The T&T National Road Championships wrapped up on Sunday, with the criterium being held at Waller Field, a location normally associated with auto racing.
In the Masters 40+, Breakaway took the top three finishes, pushing Marlon Joseph to 4th. Welcome back to racing Marlon. I am sure it has felt like ages as you recovered from your injuries.
In the Masters 50+ Wayne Samuel was just kept off the top of the podium by Rodney Woods. This competition started on the track and continues.
Peter Hernandez managed a 3rd place finish, behind Stephen Aboud and Robert Farrell. Robert seems to have upped his game since last year.
In the Masters 70+ Joey Nunes was 2nd to Pat Nelson… again.
Other performances worthy of note were, Heatwave sweeping the Elite Men and Enrique De Comarmond of Heatwave continuing his winning ways in the Juveniles.
Congratulations to all of our cyclists!
The Rideau Lakes Cycling Tour is hosted by the Ottawa Bicycle Club and attracts riders from all over the country. This is a long standing tour – this is the 46th year! There were over 2100 cyclists. The ride is supported in that there are organized rest stops, police patrols and a large group of volunteers manning CB stations, rendering first aid as required, and monitoring the progress of cyclists.
The weekend started with an easy drive up to Ottawa on Friday and an overnight stay at the Algonquin College dorms to get an early start on the first day of the tour. Despite our best intentions, we did not roll out of Ottawa until very close to 8:00 am.
We started relatively slowly, planning a very moderate start and then picking it up as the chill came out of the morning air. It was a pretty relaxed ride all the way to Perth, our first stop, some 70 km into the trip. We were met by Killy in the support van and it was time to take off the warm up gear and have a little food for the remaining 100 km into Kingston. We had covered the first 70 km in just over 2 ½ hours averaging just over 30kph. A decent start!
We rolled out refreshed and warm … maybe we could pick it up a bit. The rest of the ride felt like an unending series of rollers and as fate would have it … a head wind. As the miles clicked away and legs got heavier, the average speed dipped a bit, but only temporarily till the first signs indicating that Kingston was not far away. Killy was always close at hand so we could to top-up bottles and get any refreshments to keep us energized for the remaining miles ahead.
We rolled into Kingston, mid afternoon … We managed to cover the 175 kms in 6 hours 13 minutes., with an average speed of 27.3 kph. All of those little rollers had added up to just over 1km of vertical climbing.
We were not long getting to our Queen’s University accommodation to get showers, a rub and a short rest before heading to the mess hall for dinner.
Sunday morning came early enough and after a good breakfast in the mess hall got ready to roll out of Kingston. We left Kingston around 7:35 enjoying the slightly warmer weather and a tail wind. The return trip traces over the same course as Saturday.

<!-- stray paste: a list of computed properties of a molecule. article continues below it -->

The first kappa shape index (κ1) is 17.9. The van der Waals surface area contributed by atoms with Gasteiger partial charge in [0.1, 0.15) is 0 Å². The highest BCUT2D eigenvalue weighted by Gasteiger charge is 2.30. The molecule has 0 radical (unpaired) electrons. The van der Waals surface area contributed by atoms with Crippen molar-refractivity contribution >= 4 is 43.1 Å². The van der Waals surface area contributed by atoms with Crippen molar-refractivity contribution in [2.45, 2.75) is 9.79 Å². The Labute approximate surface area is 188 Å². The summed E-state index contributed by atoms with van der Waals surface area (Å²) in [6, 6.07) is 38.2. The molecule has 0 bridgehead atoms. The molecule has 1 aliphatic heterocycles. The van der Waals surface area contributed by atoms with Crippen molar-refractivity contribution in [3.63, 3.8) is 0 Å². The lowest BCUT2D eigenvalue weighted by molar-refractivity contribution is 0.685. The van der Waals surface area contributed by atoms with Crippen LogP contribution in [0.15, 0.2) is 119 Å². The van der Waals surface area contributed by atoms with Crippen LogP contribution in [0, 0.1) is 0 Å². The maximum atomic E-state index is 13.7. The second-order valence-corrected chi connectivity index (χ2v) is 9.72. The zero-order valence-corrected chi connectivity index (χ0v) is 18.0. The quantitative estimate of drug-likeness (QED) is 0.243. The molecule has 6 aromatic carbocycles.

Everyone seemed to be feeling really good and we get carried away with perhaps too high a tempo. This causes the withdrawal of one rider. Thankfully we have the support vehicle. At the end of 100 kms we lose another rider … we are down to four riders. We manage the speed and the effort over the remaining 70+ kms to roll into Ottawa, a bit tired but absolutely elated by the accomplishment of a great weekend touring ride. A check of our computers show that we had broken the 6 hour mark and increased our overall speed from Saturday to 28.4 kph.
After hitting the showers and having some last minute banter about the ride and the weekend we jumped in our vehicles and headed back to Toronto, feeling tired but all the better for taking on this challenge. One cyclist is already talking about being back for 2018. We would love to have a group of 10 or so we could build an effective pace line to make the ride even easier on all the cyclists and, oh yes, faster!
See you in 2018!by hummingbirdscc
The T&T National Road Championships are underway, with last weekend’s events, the Individual Time Trial and the Road Race, challenging the Youth and the Masters.
This coming weekend, the cyclists will again square off for the final event, the Criterium. This is a chance for those who wished they could have done a bit better, to shine brighter.
Our Hummingbirds participated in the Masters events, with some choosing to save themselves for the challenging road race by not participating in the gut-wrenching, energy-draining time trial.
In the Saturday Time Trial, Peter Hernandez snatched the National Jersey by winning the Masters 60+ with an average speed of 36.30 kph, ahead of Mark Antonio, a new arrival to the 60+, and Robert Farrell, an ex T&T national cyclist. In the Masters 40+ Marlon Joseph was second to a strong Raphael Figuera. In the 70+, Joey Nunes was second to Pat Nelson.
The Road Race passed through Siparia, the hometown of many Hummingbirds. While the boys did not stand on the top podium they put in strong performances. Wayne Samuel was third in the Masters 50+, behind Rodney Woods and Ancil Roberts. In the Masters 60+, Peter Hernandez was fourth behind Cyril Fook , Mark Antonio and Robert Farrell. In the Master’s 70+, Joey Nunes was again second to Pat Nelson.
Congrats to all of our cyclists and best wishes for the last remaining event, the Criterium.